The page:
Facing the cleft hill,
Facing the long, moving river,
Waiting briefly for the edge of night,
Abiding the coming of the stars,
Poised to leap,
To strike the star-way with the mighty energy
Of your powerful horse,
To take the Wolf Trail with the shout of cunning,
To ride streaming over the great sky.
We watch you,
We exalt you,
We cheer you with our hunting-cries,
Our battle-songs,
To the beating of our wallow-sticks you shall ride,
And he, your White Weasel Horse,
Shall bear you above the clouds
To the tepees beyond the star-which-never-moves.


When the waters are calm
And the fog rises,
Will you appear?
Then will come up out of the waters
Your brothers,
The Otters.
From beneath the high hill
Your voice will echo forth.
Your voice shall be as metal
In the spaces of the sky,
Your war club shall resound through the sky.
Like your brothers,
The Eagles,
Your voice shall descend to us
Down the slopes of the wind.
You will go round the world,
You will go over and under the world,
You will come to the Place of Spirits.
Aï! Aï! Aï! Aï!
We are pitying ourselves
That he, our Father, is dead.
He is carried like thunder
Across the sky.
The trees are afraid of the wind,
So are we afraid of the whirlwind of our enemies
Without our Chief to lead us.
When the rain comes
On the wings of crows
In the Spring.
We shall fear even the voice of the owl,
Sitting alone in our lodges
Now that you are gone.


How many the count of your battles!
At night,
When the dogs were still,
Going softly
You would seek the villages of your enemies to destroy them.
You who, all night long,
Were standing up until daylight.
You fought as one who dances singing:
"Heh-yeh! Heh-yeh! Heh-yeh! Heh-yeh!
Death I bring!
I dance upon those I kill,
I scalp those I kill,
I laugh over those I kill.
Heh-yeh! Heh-yeh! Heh-yeh! Heh-yeh!"
Your enemies were not able to shoot,
Their bow-strings were wet
And the sinews stretched
And slipped off the ends of the bows.
Your arrows were red
As grasshoppers' wings
When they fly high in the sun.
Your enemies were ashamed before you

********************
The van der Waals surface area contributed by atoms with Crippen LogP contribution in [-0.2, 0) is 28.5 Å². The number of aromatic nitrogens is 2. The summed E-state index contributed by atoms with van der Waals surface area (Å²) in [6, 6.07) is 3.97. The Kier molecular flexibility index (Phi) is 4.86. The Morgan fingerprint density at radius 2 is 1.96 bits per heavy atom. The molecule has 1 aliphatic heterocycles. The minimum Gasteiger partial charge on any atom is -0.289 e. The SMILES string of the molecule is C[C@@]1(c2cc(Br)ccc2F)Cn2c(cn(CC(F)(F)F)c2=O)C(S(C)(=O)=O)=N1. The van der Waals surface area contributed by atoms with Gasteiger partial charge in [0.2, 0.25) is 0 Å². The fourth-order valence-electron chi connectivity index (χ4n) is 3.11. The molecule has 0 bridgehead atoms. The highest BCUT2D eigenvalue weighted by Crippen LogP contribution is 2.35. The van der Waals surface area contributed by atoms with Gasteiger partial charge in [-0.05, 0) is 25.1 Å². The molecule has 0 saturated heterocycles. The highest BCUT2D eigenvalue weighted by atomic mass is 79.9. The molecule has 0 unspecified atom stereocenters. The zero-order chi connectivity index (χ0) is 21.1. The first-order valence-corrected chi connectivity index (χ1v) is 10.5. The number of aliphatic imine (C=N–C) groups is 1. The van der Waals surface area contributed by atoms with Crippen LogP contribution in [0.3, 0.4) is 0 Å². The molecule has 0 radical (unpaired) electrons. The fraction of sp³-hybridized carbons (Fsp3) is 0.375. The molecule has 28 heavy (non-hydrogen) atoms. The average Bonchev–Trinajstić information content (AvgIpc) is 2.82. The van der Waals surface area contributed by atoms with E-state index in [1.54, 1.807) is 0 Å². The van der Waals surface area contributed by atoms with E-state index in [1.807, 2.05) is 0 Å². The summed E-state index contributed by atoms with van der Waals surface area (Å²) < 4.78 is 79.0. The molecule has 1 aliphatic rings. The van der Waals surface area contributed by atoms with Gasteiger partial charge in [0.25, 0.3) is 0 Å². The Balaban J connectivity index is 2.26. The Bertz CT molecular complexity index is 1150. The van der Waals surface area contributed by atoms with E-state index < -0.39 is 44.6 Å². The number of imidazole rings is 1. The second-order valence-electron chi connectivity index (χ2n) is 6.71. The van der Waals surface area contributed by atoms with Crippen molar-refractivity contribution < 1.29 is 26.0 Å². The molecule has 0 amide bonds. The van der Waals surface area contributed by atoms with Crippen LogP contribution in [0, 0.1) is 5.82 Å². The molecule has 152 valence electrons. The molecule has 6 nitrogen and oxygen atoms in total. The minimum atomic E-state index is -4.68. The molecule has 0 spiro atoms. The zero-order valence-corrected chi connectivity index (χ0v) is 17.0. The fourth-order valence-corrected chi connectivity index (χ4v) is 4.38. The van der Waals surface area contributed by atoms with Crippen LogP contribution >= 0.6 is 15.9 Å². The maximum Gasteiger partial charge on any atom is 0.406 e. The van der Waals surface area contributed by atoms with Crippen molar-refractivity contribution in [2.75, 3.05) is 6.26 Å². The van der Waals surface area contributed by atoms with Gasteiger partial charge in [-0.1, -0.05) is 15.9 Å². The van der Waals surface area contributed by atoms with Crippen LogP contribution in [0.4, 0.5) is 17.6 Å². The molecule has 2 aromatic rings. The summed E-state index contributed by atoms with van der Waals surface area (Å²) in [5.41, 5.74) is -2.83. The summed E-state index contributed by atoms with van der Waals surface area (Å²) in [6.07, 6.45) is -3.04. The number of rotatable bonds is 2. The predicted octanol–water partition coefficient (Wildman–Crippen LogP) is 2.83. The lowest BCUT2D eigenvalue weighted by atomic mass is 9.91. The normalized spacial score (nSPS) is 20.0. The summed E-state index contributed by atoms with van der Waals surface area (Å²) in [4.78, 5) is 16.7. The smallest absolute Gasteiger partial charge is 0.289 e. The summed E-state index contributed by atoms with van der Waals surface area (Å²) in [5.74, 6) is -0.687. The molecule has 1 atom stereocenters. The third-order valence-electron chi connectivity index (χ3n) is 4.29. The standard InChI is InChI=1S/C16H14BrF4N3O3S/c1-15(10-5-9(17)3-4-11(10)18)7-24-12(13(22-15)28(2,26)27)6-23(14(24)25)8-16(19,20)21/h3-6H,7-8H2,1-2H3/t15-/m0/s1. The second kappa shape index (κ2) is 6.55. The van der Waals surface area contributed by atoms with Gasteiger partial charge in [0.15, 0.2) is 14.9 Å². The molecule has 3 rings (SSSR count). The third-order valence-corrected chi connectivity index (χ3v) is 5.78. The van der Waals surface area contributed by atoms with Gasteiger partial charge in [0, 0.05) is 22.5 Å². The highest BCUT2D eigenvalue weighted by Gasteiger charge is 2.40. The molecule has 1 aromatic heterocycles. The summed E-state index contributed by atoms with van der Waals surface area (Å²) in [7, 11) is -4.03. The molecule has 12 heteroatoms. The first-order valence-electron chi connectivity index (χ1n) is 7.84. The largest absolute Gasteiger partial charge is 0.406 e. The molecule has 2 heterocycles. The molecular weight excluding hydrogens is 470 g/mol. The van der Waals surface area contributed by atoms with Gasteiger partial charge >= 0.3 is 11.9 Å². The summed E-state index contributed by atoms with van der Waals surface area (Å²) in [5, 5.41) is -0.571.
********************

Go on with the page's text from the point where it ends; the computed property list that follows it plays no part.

Since you cut off their heads
And tied their scalps to your bridle-rein.
Now you journey alone,
Journey along the Wolf Trail
Wearily among the little stars.


Aï! Aï! Aï! Aï!
It is time for you to depart,
You are going on a long journey.
You are going in your shoes.
You cannot travel,
Your feet are weary with many steps,
But your round-hoofed horse shall step for you,
He shall bear you over the trail of stars.
The deer walks alone,
Singing of his shining horns,
So shall you walk
Singing of the great deeds
You have done in this world.


Leader of the Warriors,
Where are you?
We, your children,
Sing a song of five sounds
To your departing spirit.
We sing a song of vermilion,
We stain our hands
And mark the palms of them in red
On the flanks of your horse.
We heap the sods about him,
We hold his head
And stuff his nostrils and ears with earth.
We cover your arms, your shoulders,
Your glittering face,
The feathers flying above your head.
The water-birds will alight upon your body,
We shall see your grave from below,
From the place where the snipe stand above their shadows in the water.


Aï! Aï! Aï! Aï!
The Morning Star and the Young Morning Star
Are together in the sky above the prairie.
How far have you already gone from us?
Our blood drips slowly,
The wounds are closing,
It is time we pulled out the willow-sprays
And left this place
Before the rising of the sun.